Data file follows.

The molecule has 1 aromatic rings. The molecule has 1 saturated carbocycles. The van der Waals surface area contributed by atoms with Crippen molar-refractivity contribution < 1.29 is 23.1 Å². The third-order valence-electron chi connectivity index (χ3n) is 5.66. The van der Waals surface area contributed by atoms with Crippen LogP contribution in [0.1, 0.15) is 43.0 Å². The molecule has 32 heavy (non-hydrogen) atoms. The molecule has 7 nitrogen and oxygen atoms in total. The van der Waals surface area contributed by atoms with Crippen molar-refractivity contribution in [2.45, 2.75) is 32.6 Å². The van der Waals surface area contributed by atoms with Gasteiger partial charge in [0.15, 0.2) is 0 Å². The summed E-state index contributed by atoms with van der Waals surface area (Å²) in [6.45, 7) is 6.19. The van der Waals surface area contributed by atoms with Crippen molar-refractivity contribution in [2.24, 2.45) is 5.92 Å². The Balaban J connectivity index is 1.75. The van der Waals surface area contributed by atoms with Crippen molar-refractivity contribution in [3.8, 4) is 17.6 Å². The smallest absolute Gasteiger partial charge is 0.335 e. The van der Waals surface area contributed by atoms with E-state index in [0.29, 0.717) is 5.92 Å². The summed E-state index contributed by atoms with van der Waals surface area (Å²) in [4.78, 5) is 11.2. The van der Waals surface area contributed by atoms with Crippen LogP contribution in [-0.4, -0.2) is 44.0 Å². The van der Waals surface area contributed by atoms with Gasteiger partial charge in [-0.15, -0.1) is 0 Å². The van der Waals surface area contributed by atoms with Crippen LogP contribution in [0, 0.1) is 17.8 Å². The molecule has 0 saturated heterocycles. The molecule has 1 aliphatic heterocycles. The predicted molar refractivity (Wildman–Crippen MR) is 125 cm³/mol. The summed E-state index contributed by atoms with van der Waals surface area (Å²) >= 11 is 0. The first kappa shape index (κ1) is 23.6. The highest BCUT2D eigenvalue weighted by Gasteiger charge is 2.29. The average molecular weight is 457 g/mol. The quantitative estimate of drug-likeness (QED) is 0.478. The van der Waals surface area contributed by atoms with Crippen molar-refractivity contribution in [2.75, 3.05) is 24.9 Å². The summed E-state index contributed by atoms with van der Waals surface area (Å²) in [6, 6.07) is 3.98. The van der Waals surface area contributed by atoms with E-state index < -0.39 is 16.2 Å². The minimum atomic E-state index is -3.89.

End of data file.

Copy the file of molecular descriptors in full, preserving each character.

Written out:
The molecule has 1 aromatic rings. The molecule has 1 saturated carbocycles. The van der Waals surface area contributed by atoms with Crippen molar-refractivity contribution < 1.29 is 23.1 Å². The third-order valence-electron chi connectivity index (χ3n) is 5.66. The van der Waals surface area contributed by atoms with Crippen LogP contribution in [0.1, 0.15) is 43.0 Å². The molecule has 32 heavy (non-hydrogen) atoms. The molecule has 7 nitrogen and oxygen atoms in total. The van der Waals surface area contributed by atoms with Crippen molar-refractivity contribution in [2.45, 2.75) is 32.6 Å². The van der Waals surface area contributed by atoms with Gasteiger partial charge in [0.15, 0.2) is 0 Å². The summed E-state index contributed by atoms with van der Waals surface area (Å²) in [6.45, 7) is 6.19. The van der Waals surface area contributed by atoms with Crippen molar-refractivity contribution in [2.24, 2.45) is 5.92 Å². The Balaban J connectivity index is 1.75. The van der Waals surface area contributed by atoms with Crippen molar-refractivity contribution in [3.8, 4) is 17.6 Å². The smallest absolute Gasteiger partial charge is 0.335 e. The van der Waals surface area contributed by atoms with E-state index in [0.29, 0.717) is 5.92 Å². The summed E-state index contributed by atoms with van der Waals surface area (Å²) in [4.78, 5) is 11.2. The van der Waals surface area contributed by atoms with Crippen LogP contribution in [-0.4, -0.2) is 44.0 Å². The van der Waals surface area contributed by atoms with Gasteiger partial charge in [-0.15, -0.1) is 0 Å². The van der Waals surface area contributed by atoms with Crippen LogP contribution in [0, 0.1) is 17.8 Å². The molecule has 0 saturated heterocycles. The molecule has 1 aliphatic heterocycles. The predicted molar refractivity (Wildman–Crippen MR) is 125 cm³/mol. The summed E-state index contributed by atoms with van der Waals surface area (Å²) >= 11 is 0. The first kappa shape index (κ1) is 23.6. The highest BCUT2D eigenvalue weighted by Gasteiger charge is 2.29. The average molecular weight is 457 g/mol. The quantitative estimate of drug-likeness (QED) is 0.478. The van der Waals surface area contributed by atoms with Crippen molar-refractivity contribution in [2.75, 3.05) is 24.9 Å². The summed E-state index contributed by atoms with van der Waals surface area (Å²) in [6, 6.07) is 3.98. The van der Waals surface area contributed by atoms with E-state index < -0.39 is 16.2 Å². The minimum atomic E-state index is -3.89.